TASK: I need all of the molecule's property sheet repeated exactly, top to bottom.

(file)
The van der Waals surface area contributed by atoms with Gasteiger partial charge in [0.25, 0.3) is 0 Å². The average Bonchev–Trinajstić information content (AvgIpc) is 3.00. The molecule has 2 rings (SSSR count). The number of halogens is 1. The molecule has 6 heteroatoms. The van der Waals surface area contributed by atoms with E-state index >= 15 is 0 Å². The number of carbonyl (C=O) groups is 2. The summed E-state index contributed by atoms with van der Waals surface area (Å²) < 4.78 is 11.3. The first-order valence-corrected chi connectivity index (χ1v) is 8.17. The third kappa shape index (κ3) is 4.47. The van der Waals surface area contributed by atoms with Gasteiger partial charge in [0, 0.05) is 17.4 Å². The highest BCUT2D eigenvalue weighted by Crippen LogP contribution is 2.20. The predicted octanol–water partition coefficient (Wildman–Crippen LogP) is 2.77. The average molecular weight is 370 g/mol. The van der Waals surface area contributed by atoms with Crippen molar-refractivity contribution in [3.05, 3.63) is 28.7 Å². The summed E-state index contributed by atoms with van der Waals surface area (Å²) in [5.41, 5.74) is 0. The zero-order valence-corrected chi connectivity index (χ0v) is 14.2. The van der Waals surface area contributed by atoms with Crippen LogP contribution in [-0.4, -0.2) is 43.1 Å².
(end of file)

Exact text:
The van der Waals surface area contributed by atoms with Gasteiger partial charge in [0.25, 0.3) is 0 Å². The average Bonchev–Trinajstić information content (AvgIpc) is 3.00. The molecule has 2 rings (SSSR count). The number of halogens is 1. The molecule has 6 heteroatoms. The van der Waals surface area contributed by atoms with E-state index >= 15 is 0 Å². The number of carbonyl (C=O) groups is 2. The summed E-state index contributed by atoms with van der Waals surface area (Å²) < 4.78 is 11.3. The first-order valence-corrected chi connectivity index (χ1v) is 8.17. The third kappa shape index (κ3) is 4.47. The van der Waals surface area contributed by atoms with Gasteiger partial charge in [0, 0.05) is 17.4 Å². The highest BCUT2D eigenvalue weighted by Crippen LogP contribution is 2.20. The predicted octanol–water partition coefficient (Wildman–Crippen LogP) is 2.77. The average molecular weight is 370 g/mol. The van der Waals surface area contributed by atoms with Crippen molar-refractivity contribution in [3.05, 3.63) is 28.7 Å². The summed E-state index contributed by atoms with van der Waals surface area (Å²) in [5.41, 5.74) is 0. The zero-order valence-corrected chi connectivity index (χ0v) is 14.2. The van der Waals surface area contributed by atoms with Crippen LogP contribution in [-0.4, -0.2) is 43.1 Å².